The purpose of a preoperative evaluation is to assess whether a patient is medically optimized for the stress of surgery and to identify reversible factors that may increase the perioperative risk for the patient. Important components of the preoperative evaluation are a thorough history and physical examination, identification of patients at greatest risk of a perioperative adverse event, and appropriate diagnostic testing. Preoperative preparation enhances surgical outcomes by improving the patient's functional status, mitigating identified risk factors, and optimizing perioperative medication regimens. This includes optimization of medical treatment, specialty consultation for advanced disease management, patient education on lifestyle modifications, and instruction on day-of-surgery oral intake and medication use. The extent of patient evaluation and preparation varies according to both the proposed surgery and the patient's functional status. Low-risk patients having low-risk surgery seldom need testing or intervention, while patients with a high disease burden having high-risk surgery often require extensive testing, consultation, and possible postponement of surgery. Patients having emergent surgery still require evaluation even though opportunities for management beyond resuscitation are typically limited.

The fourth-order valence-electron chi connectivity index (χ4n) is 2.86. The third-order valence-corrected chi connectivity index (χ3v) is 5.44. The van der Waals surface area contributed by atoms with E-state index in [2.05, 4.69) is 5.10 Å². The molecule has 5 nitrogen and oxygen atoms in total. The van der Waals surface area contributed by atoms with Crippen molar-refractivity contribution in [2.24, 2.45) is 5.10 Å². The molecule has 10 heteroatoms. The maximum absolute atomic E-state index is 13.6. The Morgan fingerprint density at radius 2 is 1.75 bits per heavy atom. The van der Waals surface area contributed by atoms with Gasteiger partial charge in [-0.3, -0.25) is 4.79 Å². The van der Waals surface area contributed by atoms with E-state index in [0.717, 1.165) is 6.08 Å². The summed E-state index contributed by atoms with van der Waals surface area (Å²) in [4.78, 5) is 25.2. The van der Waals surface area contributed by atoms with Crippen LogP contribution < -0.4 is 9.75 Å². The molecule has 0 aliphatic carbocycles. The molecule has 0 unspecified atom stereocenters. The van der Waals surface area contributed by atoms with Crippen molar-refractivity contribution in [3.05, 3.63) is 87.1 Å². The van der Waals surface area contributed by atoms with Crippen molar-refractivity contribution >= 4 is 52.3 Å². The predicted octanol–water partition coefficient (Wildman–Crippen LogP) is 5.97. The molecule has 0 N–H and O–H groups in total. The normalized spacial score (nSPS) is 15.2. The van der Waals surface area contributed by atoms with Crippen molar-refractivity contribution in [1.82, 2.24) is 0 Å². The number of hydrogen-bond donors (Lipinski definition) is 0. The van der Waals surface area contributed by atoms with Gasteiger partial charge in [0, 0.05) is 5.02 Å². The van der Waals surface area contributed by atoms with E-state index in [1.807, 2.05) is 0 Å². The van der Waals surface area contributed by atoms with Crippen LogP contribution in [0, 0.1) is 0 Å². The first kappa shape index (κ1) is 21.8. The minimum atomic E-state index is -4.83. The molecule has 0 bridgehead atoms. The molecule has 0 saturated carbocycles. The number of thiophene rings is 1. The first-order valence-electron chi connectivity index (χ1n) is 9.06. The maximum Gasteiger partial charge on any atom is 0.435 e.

See also “Postoperative management.”
- Confirm the surgical procedure and indication for surgery.
- based on surgery type and urgency.
Evaluate the patient's health and individual risk of perioperative complications. 
- Perform a physical examination. with a complete history and
- Use validated , , e.g., , to improve perioperative risk estimation.
- Order based on combined estimated perioperative risk.
- Consider more focused evaluation and management of high-risk systems (e.g., see “”).
- Make recommendations to the surgical team, for example:
- Proceed with surgery if the patient's comorbidities are optimally treated.
- Optimize treatment of comorbidities if necessary.
- Order advanced testing or specialty consultation if underlying health concerns are unclear or complex.
- Consider delaying surgery if diagnostics and/or treatment are expected to influence perioperative risk.
- Coordinate perioperative preparation steps (e.g., , fasting, ).
Evaluate the procedural risk and the patient's health and functional capacity in order to: decide whether to proceed with surgery without delay, obtain further testing and/or specialist consultation, or consider delaying or canceling the procedure. 
Multidisciplinary team roles
Medical practitioner 
- Determines if the patient is medically optimized for the surgical procedure
- Initiates measures to optimize the patient's health if necessary
- Alerts the perioperative team to special health concerns and abnormal test results
- Anesthesiologist: chooses the appropriate anesthetic technique based on patient health and procedural requirements
Emergency preoperative evaluation 
Patients who need emergency surgery often require simultaneous resuscitation and assessment (e.g., via an ).
- Focus the clinical evaluation on conditions associated with high morbidity.